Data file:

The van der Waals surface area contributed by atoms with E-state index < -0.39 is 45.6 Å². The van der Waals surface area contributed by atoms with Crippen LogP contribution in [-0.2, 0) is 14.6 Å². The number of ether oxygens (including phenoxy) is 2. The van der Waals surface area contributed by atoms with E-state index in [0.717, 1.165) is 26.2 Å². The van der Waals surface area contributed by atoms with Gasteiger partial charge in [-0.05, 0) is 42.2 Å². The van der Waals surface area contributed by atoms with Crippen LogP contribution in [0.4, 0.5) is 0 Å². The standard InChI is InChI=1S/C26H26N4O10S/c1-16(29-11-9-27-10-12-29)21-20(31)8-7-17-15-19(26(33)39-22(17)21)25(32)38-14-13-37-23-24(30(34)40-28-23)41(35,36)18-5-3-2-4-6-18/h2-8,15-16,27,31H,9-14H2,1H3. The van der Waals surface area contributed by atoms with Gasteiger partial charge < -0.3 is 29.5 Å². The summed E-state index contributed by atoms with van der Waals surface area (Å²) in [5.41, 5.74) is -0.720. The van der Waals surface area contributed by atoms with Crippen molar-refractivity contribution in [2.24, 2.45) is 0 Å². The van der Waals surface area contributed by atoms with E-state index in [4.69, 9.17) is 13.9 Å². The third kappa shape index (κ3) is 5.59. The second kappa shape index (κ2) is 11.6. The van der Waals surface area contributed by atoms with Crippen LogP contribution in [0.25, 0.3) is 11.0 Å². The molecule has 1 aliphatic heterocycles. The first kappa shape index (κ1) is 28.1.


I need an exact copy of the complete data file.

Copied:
The van der Waals surface area contributed by atoms with E-state index < -0.39 is 45.6 Å². The van der Waals surface area contributed by atoms with Crippen LogP contribution in [-0.2, 0) is 14.6 Å². The number of ether oxygens (including phenoxy) is 2. The van der Waals surface area contributed by atoms with E-state index in [0.717, 1.165) is 26.2 Å². The van der Waals surface area contributed by atoms with Gasteiger partial charge in [-0.05, 0) is 42.2 Å². The van der Waals surface area contributed by atoms with Crippen LogP contribution in [0.4, 0.5) is 0 Å². The standard InChI is InChI=1S/C26H26N4O10S/c1-16(29-11-9-27-10-12-29)21-20(31)8-7-17-15-19(26(33)39-22(17)21)25(32)38-14-13-37-23-24(30(34)40-28-23)41(35,36)18-5-3-2-4-6-18/h2-8,15-16,27,31H,9-14H2,1H3. The van der Waals surface area contributed by atoms with Gasteiger partial charge < -0.3 is 29.5 Å². The summed E-state index contributed by atoms with van der Waals surface area (Å²) in [5.41, 5.74) is -0.720. The van der Waals surface area contributed by atoms with Crippen molar-refractivity contribution in [2.24, 2.45) is 0 Å². The van der Waals surface area contributed by atoms with E-state index in [4.69, 9.17) is 13.9 Å². The third kappa shape index (κ3) is 5.59. The second kappa shape index (κ2) is 11.6. The van der Waals surface area contributed by atoms with Crippen LogP contribution in [0.25, 0.3) is 11.0 Å². The molecule has 1 aliphatic heterocycles. The first kappa shape index (κ1) is 28.1.